In December, during the build-up to the liberation of Iraq, a group of selfstyled "American academics and intellectuals" published a letter, "Against the Expulsion of the Palestinians." This was recently noted by Martin Kramer, in his Web log on Middle East affairs, Sandstorm. In the letter, the authors quote from a similar letter put out by a group of Israeli, leftist academics warning that the "fog of war…could be exploited by the Israeli government to commit further crimes against the Palestinian people, up to full-fledged ethnic cleaning."The American letter concluded: "We urge our government to communicate clearly to the government of Israel that the expulsion of people according to race, religion or nationality would constitute crimes against humanity and will not be tolerated." More than 1,000 signed. Many of these signatories work right here in New York,at Columbia and New York University, which today is set to open the Taub Center for Israel Studies, which we hope will emerge as a corrective to this sort of nonsense. To see a full list of signatories to the anti-expulsion letter, point your Web browser to: www.professorsofconscience.org.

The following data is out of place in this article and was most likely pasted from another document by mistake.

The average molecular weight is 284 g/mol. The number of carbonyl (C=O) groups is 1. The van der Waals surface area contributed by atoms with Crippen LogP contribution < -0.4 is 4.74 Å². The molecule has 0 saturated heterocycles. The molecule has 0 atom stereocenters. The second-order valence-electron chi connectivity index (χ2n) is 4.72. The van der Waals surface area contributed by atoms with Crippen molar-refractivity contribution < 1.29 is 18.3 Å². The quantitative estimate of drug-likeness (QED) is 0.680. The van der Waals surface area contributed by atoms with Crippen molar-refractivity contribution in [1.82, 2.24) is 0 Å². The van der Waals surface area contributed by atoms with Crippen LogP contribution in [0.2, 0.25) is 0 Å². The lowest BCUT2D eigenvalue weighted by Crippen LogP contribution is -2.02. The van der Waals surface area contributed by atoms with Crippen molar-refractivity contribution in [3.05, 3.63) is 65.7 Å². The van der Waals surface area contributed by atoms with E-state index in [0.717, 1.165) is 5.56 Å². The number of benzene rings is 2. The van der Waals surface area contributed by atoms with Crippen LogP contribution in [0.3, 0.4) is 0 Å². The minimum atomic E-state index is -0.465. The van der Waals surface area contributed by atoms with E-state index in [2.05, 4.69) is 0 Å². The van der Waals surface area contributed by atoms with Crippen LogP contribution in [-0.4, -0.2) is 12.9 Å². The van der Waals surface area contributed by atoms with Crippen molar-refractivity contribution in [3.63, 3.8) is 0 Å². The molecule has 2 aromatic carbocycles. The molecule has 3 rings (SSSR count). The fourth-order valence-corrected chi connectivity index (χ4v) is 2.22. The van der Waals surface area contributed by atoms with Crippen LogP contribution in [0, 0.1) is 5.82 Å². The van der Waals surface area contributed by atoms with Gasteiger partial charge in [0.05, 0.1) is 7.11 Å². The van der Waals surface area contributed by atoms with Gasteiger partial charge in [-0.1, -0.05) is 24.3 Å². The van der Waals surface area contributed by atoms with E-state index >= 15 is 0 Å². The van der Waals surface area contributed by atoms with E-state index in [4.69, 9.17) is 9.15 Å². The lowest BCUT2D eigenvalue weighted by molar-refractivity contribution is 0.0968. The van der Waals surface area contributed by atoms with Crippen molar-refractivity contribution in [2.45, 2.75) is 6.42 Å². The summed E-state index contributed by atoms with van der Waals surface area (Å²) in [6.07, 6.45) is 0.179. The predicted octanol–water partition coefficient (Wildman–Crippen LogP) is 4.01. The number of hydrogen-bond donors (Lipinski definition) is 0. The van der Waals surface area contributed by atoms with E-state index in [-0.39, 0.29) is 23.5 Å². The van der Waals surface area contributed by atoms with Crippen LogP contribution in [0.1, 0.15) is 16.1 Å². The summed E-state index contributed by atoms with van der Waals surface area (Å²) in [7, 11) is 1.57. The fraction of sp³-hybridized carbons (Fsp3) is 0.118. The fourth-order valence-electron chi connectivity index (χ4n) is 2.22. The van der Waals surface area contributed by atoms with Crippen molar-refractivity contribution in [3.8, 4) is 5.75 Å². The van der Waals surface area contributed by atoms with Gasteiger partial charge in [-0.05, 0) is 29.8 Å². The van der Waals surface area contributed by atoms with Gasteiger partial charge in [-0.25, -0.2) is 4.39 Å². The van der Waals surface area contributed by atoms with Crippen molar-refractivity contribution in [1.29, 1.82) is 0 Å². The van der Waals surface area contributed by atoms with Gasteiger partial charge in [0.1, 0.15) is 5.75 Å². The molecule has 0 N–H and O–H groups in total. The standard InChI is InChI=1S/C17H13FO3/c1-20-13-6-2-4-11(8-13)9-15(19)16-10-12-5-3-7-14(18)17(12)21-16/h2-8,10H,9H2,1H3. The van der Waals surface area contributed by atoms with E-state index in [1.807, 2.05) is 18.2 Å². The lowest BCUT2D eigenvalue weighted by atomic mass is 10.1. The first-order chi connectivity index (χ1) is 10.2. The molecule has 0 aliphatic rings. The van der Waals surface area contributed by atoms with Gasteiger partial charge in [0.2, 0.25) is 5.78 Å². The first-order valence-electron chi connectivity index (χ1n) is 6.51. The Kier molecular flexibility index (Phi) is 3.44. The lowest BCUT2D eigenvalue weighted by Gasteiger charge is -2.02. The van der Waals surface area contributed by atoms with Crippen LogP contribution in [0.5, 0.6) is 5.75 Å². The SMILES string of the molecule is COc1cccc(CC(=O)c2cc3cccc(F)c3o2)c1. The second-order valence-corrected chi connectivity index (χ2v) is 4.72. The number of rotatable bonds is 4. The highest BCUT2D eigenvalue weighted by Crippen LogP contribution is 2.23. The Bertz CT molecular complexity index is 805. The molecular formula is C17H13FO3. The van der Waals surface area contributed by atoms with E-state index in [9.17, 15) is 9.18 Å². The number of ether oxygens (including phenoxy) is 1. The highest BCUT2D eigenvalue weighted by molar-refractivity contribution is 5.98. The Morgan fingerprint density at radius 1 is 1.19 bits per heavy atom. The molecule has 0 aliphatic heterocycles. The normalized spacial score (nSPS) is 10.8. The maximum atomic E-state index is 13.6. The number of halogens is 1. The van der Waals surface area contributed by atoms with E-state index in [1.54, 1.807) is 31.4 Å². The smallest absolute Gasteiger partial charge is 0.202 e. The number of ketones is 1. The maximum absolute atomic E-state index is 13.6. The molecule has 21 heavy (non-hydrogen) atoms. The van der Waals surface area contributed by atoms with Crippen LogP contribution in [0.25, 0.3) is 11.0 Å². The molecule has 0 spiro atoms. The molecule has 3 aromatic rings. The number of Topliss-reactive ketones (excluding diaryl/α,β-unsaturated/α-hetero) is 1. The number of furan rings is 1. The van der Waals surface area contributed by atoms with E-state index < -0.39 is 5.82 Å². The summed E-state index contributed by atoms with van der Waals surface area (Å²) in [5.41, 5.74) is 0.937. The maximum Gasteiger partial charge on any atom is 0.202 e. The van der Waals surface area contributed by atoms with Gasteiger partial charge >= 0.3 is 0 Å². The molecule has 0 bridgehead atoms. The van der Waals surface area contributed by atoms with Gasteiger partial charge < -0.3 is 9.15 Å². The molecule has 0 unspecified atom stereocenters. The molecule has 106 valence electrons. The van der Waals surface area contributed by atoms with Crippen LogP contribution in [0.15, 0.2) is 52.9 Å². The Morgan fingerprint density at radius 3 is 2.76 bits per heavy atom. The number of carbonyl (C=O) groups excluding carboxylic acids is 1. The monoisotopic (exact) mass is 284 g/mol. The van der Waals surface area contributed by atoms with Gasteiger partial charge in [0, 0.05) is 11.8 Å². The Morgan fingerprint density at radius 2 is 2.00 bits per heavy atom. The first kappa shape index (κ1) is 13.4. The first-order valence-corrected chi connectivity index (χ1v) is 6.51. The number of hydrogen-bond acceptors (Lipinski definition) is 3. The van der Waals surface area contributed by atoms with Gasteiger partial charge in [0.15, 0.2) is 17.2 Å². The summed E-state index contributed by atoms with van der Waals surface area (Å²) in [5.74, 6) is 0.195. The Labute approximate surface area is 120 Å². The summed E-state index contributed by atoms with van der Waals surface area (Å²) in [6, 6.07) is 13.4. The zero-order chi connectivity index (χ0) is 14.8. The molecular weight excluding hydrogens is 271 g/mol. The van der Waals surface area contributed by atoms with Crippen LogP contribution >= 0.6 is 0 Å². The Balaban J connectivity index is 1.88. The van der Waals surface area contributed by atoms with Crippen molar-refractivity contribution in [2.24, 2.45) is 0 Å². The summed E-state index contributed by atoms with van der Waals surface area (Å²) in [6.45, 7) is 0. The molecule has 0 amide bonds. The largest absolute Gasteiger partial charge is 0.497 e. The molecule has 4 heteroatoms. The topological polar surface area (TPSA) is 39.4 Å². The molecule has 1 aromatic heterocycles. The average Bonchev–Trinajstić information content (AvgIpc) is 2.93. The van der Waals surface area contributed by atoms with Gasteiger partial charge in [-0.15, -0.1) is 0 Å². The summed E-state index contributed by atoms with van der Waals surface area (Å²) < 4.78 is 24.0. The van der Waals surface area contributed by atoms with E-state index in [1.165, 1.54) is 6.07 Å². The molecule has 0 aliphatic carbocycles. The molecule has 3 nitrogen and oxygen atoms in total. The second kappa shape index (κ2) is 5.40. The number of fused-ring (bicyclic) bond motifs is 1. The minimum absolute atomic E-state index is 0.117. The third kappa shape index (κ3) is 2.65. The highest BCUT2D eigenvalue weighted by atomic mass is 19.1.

America never warned Israel to refrain from genocide, and, hard though it may be for the professors to believe,Israel managed to refrain from committing one, even without an American warning. Given that, one might expect there to be some red faces about town. After all, this letter made drastic accusations about the Israeli government, condemning it for something it had not done and that there was no evidence it ever intended to do. Israel's haters, however, are seldom swayed by history or fact. Witness the conversation The New York Sun had this week with one of the original signatories, Zachary Lockman, professor of Middle Eastern studies and history at New York University. Asked his thoughts on the letter now that the war in Iraq has concluded, Mr. Lockman said,"I think it was justified in the sense that it can't really be a bad idea to act preventively in such things.…One can easily imagine scenarios in which things might have gone differently."
It is a strange thing to hear a member of the American left advocate preventive action — a tactic for which both Israel and America have been condemned in different contexts. Stranger still to imagine the scenario that Mr. Lockman has such ease conjuring up, though he was willing to flesh it out: "I can imagine such a scenario, if Israel had been attacked, especially if it had been a chemical or biological weapon.…Some in the Israeli government could have seen it as a chance to get rid of some people, not just Yasser Arafat but some others, and end Palestinian resistance to Israeli rule. I'm sure there are contingency plans for such things."
It may be an academic point, but it seems that those who are all too prepared to think the worst of the Jewish state lack a plan for the contingency that Israel might act, as it historically has, as the only civilized and democratic nation in the region. It's something that America's "academics and intellectuals" might want to prepare for the next time they decide to slander Israel with acts that they have only imagined.